It was supposed to be the “ultimate Europe trip”: three childhood friends meeting in Rome and traveling to Venice, Munich, Berlin, Amsterdam, and Paris before a grand finale week in Barcelona.
On the high-speed train from Amsterdam to Paris, though, A1C Spencer Stone was suddenly awoken by a railroad employee running by. Even bleary from his nap, Stone could tell the man was at “a full sprint and looked really scared.”
He heard breaking glass and turned to his friends, Anthony Sadler, and Oregon Army National Guard Spc. Aleksander Skarlatos. Stone immediately knew something was wrong.
Then he saw a man with an AK-47.
There wasn’t time for a plan. Stone and Skarlatos put their armrests up, Skarlatos said, “Go get ’em,” and the three young men ran toward the terrorist holding the gun, not sure they would even reach him.
Their actions that day stopped a massacre, instantly turning the three into international celebrities who have been showered with gifts, awards, and praise.
Stone joined the Air Force in October 2012 hoping to become a pararescueman, but his depth perception was not good enough. He then went to SERE school to become an instructor, but was unable to complete the course. His third-choice career field worked out, though—Stone chose to become a medical technician.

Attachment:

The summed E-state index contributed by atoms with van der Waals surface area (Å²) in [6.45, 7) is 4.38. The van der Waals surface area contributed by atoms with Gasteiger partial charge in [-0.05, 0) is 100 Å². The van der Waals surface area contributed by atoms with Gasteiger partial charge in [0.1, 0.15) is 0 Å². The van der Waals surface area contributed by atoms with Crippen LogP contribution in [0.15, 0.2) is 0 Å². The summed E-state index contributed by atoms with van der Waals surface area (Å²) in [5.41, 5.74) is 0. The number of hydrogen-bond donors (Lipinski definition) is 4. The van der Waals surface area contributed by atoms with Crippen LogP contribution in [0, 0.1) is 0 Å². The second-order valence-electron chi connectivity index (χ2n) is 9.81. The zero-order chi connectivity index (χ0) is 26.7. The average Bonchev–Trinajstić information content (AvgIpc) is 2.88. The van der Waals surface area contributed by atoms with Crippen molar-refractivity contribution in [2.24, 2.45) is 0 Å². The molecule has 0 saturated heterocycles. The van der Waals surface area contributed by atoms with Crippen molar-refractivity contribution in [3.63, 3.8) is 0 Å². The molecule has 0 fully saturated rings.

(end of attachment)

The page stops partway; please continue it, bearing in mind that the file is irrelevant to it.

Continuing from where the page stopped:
He and Skarlatos became friends in elementary school; they met Sadler in middle school. In an interview with Air Force Magazine, Stone said the trio had planned the trip partly as a celebration of Sadler’s college graduation in 2016.
Stone was stationed at Lajes Field, in Portugal’s Azores, and thought it would make more sense to travel through Europe when he lived close, rather than to wait until next year, when he would be stationed at Nellis Air Force Base in Nevada.
The morning of Aug. 21, the three friends ate at Burger King and explored Amsterdam for a few hours before boarding the train. They had first-class tickets, but sat in a different section before deciding it was too crowded. They had settled into seats in the first-class section and Stone was napping with headphones on when the train employee ran past, waking him.